Clerical Errors, What Clerical Errors! 

The Advocate By Onikepo Braithwaite

The Advocate By Onikepo Braithwaite

The Advocate

By Onikepo Braithwaite

I have always defended the Nigerian Judiciary, because I believe that there are more good eggs amongst judicial officers than bad ones, and therefore, someone has to come  to the defence of the ones who are faithful to their oath of office. Doesn’t even the Bible say something about letting 100 guilty people go, just to free one innocent person? It would be unfair to tar that innocent man, with the brush of guilt. Be that as it may, from time to time, when some judgements are handed down, it does make one wonder about judicial officers and the thousands of other judgements that the public is unaware of, when even  judgements that command public interest like those concerning election petitions, are sometimes somewhat perverse. 

CA/KN/EP/GOV/KAN/34/2023 – Yusuf Abba Kabir v APC & Ors 

The recent judgement on the Kano State Gubernatorial election petition (Kano judgement), is one of the ones that certainly makes one wonder on numerous levels. For the first time in history, since I qualified as a legal practitioner 32 years ago, the initial thought that crossed my mind after the ruckus of the controversial Kano judgement was, “What is the definition of a judgement? Is it what is read in open court, or what is written in the certified true copy of the judgement (CTC) or both”? I have never seen them differ before.

It is trite law that, a judgement is the final decision of a court. It is usually read in open court, and a CTC is a written copy of what was read in open court, signed by the Judge who delivered it, and certified by that trial court as true. Even if sometimes what is read in court is an abridged version of the full judgement, or the reasoning behind the judgement is not provided at the time the decision is read in open court and postponed to be given on a later date, the ‘ratio decidendi’ that is, the binding part of the judgement, the disposition in the judgement, remains the same – when it is read and when it appears in the CTC. Definitely, it is only the CTC of court proceedings and the judgement, that are recognised as a complete true record of court proceedings. In fact, you require a CTC of the judgement to file your notice of appeal, while the CTC of the record of proceedings at the lower court, is transmitted to the higher court that will hear the appeal – that is how crucial CTCs are. But, all the same, can we just discountenance the judgement that is read in open court? I think not.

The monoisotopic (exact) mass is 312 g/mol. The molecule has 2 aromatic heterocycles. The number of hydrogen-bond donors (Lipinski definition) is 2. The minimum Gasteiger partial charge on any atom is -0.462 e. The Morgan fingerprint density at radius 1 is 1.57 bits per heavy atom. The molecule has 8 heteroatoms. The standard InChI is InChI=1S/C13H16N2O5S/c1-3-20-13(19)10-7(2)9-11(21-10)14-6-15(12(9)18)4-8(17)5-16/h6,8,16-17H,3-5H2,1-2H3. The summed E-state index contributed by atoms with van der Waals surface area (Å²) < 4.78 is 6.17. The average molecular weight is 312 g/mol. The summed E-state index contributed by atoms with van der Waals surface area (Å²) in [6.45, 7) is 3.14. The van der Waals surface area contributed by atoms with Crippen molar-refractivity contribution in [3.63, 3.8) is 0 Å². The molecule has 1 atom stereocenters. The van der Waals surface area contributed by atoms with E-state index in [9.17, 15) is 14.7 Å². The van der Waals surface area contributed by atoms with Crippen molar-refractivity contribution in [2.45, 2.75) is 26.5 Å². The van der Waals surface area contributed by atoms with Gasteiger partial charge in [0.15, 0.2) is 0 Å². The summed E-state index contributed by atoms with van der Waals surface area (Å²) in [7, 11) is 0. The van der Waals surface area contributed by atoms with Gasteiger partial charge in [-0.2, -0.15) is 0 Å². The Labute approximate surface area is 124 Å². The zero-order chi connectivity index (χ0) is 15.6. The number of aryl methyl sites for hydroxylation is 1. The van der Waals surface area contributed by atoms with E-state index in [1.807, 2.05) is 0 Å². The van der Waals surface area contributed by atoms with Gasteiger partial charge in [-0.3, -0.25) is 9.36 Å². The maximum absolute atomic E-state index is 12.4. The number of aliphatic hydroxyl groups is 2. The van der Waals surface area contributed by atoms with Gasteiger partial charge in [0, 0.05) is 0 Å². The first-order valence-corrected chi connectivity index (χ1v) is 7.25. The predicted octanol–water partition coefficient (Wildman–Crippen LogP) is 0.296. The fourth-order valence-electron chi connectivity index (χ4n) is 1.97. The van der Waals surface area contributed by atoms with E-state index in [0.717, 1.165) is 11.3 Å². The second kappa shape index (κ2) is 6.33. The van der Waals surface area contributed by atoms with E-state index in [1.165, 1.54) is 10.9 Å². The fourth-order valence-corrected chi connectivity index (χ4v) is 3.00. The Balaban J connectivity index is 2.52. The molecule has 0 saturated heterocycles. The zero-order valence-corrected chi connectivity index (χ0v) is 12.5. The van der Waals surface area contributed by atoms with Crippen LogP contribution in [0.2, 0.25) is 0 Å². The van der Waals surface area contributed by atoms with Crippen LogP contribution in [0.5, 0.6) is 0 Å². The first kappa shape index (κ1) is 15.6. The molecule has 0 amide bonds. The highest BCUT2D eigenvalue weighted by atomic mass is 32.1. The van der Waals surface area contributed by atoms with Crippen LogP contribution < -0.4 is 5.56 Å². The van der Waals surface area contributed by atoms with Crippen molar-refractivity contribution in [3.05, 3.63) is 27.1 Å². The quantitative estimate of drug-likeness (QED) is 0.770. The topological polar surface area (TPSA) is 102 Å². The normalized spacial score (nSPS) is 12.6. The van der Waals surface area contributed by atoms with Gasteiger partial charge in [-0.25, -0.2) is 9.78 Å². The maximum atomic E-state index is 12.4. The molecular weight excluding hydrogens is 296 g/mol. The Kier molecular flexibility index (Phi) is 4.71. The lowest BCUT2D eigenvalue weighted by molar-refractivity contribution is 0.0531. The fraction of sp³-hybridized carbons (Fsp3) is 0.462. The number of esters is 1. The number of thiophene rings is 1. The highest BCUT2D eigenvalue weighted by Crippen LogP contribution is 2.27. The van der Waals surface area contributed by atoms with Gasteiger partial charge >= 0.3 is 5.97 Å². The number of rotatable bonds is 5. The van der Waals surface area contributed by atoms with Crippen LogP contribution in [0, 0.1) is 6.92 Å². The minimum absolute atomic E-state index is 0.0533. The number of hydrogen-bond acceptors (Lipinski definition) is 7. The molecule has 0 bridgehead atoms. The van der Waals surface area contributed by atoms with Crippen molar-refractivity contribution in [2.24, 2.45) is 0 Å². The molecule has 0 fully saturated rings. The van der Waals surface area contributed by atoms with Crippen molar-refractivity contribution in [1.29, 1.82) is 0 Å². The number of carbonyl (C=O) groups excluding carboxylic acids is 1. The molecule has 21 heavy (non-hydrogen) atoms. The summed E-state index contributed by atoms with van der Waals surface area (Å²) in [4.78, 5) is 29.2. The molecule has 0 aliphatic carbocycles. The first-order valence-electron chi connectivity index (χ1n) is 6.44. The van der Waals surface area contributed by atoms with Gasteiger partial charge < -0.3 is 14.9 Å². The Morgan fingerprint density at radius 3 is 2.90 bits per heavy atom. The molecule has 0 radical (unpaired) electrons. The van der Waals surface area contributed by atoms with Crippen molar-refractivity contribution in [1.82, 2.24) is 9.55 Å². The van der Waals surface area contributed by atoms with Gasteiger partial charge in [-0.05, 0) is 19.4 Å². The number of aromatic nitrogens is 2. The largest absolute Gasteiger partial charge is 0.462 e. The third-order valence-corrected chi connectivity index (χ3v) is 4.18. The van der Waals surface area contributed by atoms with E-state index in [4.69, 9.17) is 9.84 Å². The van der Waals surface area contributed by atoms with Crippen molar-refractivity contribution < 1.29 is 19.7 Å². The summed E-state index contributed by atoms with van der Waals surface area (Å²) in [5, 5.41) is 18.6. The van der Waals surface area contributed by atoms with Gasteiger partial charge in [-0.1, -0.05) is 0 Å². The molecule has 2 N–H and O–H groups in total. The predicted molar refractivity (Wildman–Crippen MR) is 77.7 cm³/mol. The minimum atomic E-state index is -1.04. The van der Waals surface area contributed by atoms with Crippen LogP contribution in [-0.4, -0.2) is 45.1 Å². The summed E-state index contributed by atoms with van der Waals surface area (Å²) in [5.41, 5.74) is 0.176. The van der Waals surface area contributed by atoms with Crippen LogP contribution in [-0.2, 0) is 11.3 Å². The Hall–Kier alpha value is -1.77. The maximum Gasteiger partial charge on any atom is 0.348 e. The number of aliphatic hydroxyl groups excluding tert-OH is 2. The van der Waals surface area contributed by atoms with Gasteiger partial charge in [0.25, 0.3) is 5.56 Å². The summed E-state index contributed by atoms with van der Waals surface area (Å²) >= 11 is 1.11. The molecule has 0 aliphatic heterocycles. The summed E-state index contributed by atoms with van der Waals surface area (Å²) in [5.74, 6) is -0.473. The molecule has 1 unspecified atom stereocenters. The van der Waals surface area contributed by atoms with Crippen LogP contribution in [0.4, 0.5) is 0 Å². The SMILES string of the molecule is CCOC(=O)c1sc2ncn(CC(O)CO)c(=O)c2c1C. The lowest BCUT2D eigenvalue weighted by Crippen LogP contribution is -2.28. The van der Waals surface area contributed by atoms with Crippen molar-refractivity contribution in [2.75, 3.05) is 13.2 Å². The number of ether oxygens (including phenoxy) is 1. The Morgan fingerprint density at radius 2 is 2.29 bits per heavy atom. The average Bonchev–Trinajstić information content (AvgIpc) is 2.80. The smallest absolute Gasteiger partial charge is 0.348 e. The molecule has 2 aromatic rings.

I must say that I have never seen a situation where the ratio in the  CTC of a judgement  is somewhat of a somersault, in comparison to what was read in open court, or where it gives both opposing sides victory, like the Kano judgement! This is a negative occurrence, that must be stopped immediately, and not be allowed to develop into a trend. Should litigants begin to say that they are awaiting the CTC of the judgement to compare it with what was read in open court, to determine how a case is decided?

You also have the ‘obiter dicta’ of the judgement, which means ‘that which is said in passing’, that is, things said by the way by the Judge, that are not necessary for the decision, and are not a binding part of the judgement. See the case of Afro-Continental (Nig) Ltd v Ayantuyi & Ors (1995) LPELR-218 (SC) per Anthony Ikechukwu Iguh, JSC. 

The Slip or Pencil Rule

Last week, I was in court when the trial Judge read his judgement, found a Defendant guilty of manslaughter, and sentenced him to life imprisonment, to serve at least 21 years in prison, taking into consideration time already served which was about 8 years, therefore, leaving a balance of at least 13 years to be served. If the CTC of the judgement emerges and we see 2 years imprisonment instead of 21 years, we can say that it is a typographical error in which the slip or pencil rule is applicable. The typist wrote 2 instead of 21. Or even that the CTC said ‘not guilty’ and mistakenly included the word ‘not’ instead of only ‘guilty’, quite a careless mistake, but, we could still call it a typographical error. But, then, if the CTC reads that the Defendant is not guilty and should be released from prison immediately, what then, do we call it? Another judgement?